My husband is the father of both my children, which makes our family a rarity in America. Most women my age (24) are brainwashed by society into a sense of entitlement; that is, they have no traditional obligations to their family such as cooking, cleaning, and caring for children but expect their husbands/boyfriends/government to give them money and indulge their every whim. Most young American women think monogamy is outdated. No wonder most American men do not want to marry them and have children. The problem is a breakdown of morals. Children are implicitly taught in schools that the purpose of life is the pursuit of wealth at any cost. The media recapitulates this idea on every front. Consequently, I have concluded that home school is the best option for my children and possibly their only hope. When I tell people that I do not own a television, they almost burst into tears. Day care is only a small part of the problem in America, and I suspect this trend towards non-traditional families is part of a larger global agenda.
Bottom line: do not trust anyone else when it comes to your children. Jobs come and go, but your children are yours forever.
Georgia Akin, USA
I must admit that i did not read the book. But one very important thing that i believe should be pointed out is the fact that separation of the children from their parents, especially at very early age is in line with New World Order plans. Very young and very vulnerable children are much easier to “mold”. Hence the disinterest of powers that be to listen to the logic. Fraudulent Feminazi agenda is used as driving force behind lowering wages and therefore more women are being forced to work, therefore having to abandon their children into the care of the nanny state.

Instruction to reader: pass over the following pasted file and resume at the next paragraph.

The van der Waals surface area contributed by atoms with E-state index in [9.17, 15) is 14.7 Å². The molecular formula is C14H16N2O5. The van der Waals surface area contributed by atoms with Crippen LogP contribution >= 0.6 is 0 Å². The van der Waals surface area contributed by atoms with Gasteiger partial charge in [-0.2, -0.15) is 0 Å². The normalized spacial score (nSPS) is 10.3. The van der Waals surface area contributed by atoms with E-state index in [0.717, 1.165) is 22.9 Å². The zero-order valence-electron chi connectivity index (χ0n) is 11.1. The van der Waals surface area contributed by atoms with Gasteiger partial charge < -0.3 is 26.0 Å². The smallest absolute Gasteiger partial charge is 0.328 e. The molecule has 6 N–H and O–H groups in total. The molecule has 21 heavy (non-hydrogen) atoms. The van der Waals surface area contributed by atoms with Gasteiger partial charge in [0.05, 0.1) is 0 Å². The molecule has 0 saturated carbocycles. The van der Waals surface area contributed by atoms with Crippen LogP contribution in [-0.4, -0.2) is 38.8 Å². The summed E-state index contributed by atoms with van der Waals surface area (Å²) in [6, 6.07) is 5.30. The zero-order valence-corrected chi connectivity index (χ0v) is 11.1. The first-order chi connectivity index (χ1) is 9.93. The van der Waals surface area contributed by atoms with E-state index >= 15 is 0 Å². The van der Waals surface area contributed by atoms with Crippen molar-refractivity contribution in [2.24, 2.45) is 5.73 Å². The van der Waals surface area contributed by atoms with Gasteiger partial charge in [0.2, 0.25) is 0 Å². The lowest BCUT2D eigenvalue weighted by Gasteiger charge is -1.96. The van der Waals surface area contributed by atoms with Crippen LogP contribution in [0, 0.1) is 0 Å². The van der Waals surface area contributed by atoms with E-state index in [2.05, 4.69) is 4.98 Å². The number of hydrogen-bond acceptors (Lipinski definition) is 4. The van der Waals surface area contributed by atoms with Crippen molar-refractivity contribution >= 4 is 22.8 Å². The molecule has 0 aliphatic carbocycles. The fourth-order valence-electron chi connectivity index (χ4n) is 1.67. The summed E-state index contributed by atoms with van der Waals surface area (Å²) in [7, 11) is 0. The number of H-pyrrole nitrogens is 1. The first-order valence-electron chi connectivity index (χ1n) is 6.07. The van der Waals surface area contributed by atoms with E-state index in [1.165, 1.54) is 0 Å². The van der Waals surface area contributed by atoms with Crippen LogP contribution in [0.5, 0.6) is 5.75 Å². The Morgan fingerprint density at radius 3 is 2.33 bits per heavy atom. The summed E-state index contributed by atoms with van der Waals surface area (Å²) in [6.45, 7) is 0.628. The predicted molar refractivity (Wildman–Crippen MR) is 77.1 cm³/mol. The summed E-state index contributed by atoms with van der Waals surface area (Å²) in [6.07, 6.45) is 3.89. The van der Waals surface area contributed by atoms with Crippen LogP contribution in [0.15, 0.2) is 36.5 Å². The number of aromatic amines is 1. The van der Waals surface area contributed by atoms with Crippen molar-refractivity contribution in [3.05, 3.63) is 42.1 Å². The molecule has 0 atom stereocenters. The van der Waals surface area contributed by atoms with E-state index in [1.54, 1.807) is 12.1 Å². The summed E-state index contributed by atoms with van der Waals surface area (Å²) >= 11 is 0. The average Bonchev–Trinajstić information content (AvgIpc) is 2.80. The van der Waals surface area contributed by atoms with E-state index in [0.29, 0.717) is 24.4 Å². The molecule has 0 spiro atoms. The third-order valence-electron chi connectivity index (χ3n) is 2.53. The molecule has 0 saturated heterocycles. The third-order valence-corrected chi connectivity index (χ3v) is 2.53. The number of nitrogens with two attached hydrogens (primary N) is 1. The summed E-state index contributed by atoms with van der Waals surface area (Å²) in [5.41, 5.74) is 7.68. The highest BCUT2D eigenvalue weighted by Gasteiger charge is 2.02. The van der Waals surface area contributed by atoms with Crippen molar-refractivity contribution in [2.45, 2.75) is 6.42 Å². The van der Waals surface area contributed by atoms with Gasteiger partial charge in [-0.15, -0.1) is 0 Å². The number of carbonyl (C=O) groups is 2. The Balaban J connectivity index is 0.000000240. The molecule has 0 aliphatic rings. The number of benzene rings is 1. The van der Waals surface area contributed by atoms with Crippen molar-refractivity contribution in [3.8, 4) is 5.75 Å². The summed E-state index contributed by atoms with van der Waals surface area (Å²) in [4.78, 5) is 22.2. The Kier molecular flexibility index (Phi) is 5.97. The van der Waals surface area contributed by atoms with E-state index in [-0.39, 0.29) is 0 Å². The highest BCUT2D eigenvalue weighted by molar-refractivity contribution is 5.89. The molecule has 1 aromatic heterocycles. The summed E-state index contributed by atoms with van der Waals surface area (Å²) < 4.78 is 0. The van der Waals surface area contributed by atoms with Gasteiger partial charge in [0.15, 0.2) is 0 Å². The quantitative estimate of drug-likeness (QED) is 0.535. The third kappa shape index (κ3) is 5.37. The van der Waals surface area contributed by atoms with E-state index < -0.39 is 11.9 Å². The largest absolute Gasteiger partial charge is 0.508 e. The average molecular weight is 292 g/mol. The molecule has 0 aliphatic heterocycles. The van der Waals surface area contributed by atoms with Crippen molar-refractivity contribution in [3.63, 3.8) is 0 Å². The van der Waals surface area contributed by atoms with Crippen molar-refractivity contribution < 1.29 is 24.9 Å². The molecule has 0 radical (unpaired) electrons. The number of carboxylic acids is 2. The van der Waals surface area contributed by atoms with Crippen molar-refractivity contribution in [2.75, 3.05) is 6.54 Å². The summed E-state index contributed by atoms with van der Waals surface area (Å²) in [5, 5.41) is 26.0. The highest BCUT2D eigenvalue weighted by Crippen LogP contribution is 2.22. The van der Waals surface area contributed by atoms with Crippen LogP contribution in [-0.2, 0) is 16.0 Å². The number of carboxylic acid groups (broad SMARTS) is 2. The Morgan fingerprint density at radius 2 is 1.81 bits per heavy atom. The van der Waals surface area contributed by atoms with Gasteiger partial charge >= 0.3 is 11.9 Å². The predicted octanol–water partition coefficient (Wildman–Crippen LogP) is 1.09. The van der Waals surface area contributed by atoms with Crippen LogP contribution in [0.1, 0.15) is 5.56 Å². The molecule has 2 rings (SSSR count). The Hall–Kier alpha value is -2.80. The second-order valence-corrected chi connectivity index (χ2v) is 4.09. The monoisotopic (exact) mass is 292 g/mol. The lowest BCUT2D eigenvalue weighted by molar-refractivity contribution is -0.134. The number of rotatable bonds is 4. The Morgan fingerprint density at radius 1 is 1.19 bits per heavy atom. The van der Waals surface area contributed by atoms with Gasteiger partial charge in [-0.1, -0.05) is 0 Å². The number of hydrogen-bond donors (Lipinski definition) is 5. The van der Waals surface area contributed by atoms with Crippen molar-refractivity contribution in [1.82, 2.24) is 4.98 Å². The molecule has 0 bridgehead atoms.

I heard a former director of a preschool say, “Children learn nothing of value from each other.”
Here is a site on daycare:
I’m a Canadian house wife who shares the exact feelings as Georgia Akin who posted earlier. I also homeschool and struggle daily with the way in which society views our family. I have experienced outright persecution for refusing to return to the work force after becoming a mother. Homeschooling has been challenging (not the schooling part). I’v been accused of depriving my children of proper education even though they are at least a grade ahead of their peers in the public shcool system. I want what is best for my children, an enviroment without violence, guns, drugs, rape, and the brainwashing dished out by daycare and school system. Thank You Georgia for your post. I haven’t read Robertson’s book but would like to get my hands on it. I wonder if he is aware that taking both parents out of the home and placing children in child care and other youth related activites was the mandate in pre Nazi Germany and a major factor in Hilters ability to control the minds of the German people. I’m a Christian Jew, and I see the writing on the wall.